The sniff test

If Monday’s testimony in the Casey Anthony trial involved the “smell test,” Tuesday’s (day 12’s) testimony involved the “sniff test” — a dog’s sniff, that is.

On Tuesday, the jury heard from:  a crime scene investigator who testified about the trash found in Casey’s car (mostly empty containers, he said, so probably not the source of the stench that multiple witness have associated with human decomposition), the air-sample expert who testified on Monday (he briefly returned to the witness stand to correct a mistake in Monday’s testimony about which sample container was which), an FBI chemist who tested a fiber sample from the trunk of the car (he, too, found chloroform in this sample, not in the same remarkable quantities as the previous expert, but still significant in that he said the original quantity of chloroform, if naturally-occurring, should’ve been negligible and should’ve completely evaporated prior to his receiving the sample), and finally, the day’s “star” witness, a local sheriff’s department dog handler (he testified about how his dog, specially trained to locate dead bodies, signaled the scent of a dead body in the trunk of the car and in the Anthony’s backyard).  As I predicted, the defense asked the FBI expert whether chloroform in the fiber sample could’ve been produced by evaporating chlorinated water, and the expert admitted he didn’t know whether that was theoretically possible.  And as I also predicted, the defense questioned the reliability of dogs in the detection/differentiation of decomposition.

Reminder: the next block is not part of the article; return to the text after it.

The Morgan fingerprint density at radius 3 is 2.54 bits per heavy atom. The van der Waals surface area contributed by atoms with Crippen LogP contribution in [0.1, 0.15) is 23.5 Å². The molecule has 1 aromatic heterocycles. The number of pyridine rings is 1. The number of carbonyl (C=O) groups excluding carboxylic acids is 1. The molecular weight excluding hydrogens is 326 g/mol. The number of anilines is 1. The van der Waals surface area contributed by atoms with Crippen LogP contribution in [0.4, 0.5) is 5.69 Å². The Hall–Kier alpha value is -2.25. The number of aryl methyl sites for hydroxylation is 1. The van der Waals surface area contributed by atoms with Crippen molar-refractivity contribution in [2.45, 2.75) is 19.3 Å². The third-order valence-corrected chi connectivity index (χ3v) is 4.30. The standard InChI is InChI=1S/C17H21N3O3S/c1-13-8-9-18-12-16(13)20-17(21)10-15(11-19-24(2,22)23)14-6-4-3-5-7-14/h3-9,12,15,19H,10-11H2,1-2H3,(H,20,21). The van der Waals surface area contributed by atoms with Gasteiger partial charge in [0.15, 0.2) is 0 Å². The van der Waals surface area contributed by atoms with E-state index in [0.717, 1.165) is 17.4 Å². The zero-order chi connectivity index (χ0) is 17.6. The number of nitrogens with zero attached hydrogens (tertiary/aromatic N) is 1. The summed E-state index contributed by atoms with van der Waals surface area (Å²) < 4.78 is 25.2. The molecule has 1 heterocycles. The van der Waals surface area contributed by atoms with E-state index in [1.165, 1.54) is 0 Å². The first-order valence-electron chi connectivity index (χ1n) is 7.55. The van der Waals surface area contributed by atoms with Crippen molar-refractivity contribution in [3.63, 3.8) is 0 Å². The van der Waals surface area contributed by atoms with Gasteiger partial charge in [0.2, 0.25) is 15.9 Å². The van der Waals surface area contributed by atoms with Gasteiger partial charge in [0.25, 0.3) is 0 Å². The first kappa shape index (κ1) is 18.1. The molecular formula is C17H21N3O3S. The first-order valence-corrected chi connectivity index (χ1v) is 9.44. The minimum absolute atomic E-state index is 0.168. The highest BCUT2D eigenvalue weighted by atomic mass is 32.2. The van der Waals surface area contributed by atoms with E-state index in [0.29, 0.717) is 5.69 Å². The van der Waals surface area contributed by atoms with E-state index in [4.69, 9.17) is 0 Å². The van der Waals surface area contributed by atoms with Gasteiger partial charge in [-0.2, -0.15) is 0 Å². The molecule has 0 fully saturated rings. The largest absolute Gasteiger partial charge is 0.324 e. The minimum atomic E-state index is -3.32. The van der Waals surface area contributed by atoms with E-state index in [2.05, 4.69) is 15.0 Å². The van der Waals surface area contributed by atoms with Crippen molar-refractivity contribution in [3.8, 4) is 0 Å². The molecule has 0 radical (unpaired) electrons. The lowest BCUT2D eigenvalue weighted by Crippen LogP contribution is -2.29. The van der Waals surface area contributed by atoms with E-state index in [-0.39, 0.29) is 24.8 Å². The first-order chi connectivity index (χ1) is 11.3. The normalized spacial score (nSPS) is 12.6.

Now, I’ve waited several days to write about this because I wanted to make sure that what I was seeing was a pattern and not just a one-day phenomenon.  It’s clearly a pattern at this point, and here it is:  I don’t know who’s getting Casey ready to present herself in the courtroom each day, but to do much worse for this particular occasion, they’d have to bring in the stylist from “Black Swan.”  Seriously, have you paid attention to how Casey looks in court?  She looks creepy, cold, and almost dissociated (disconnected) at times from what’s going on.  In other words, she looks like a woman capable of killing her child.  Of course that proves nothing, and I don’t expect jurors to consciously factor it in, but it just seems gratuitously risky to let her look that way day after day.  If you were her attorney, you’d want the jury to look at Casey and maybe see a liar but have a hard time seeing a murderess, so you’d want to soften her up.  So far, I think jurors are probably finding it fairly easy to picture the murderess, and that’s not looking good for the defense.

That’s all for now.  Stay tuned for more dog testimony on Wednesday!


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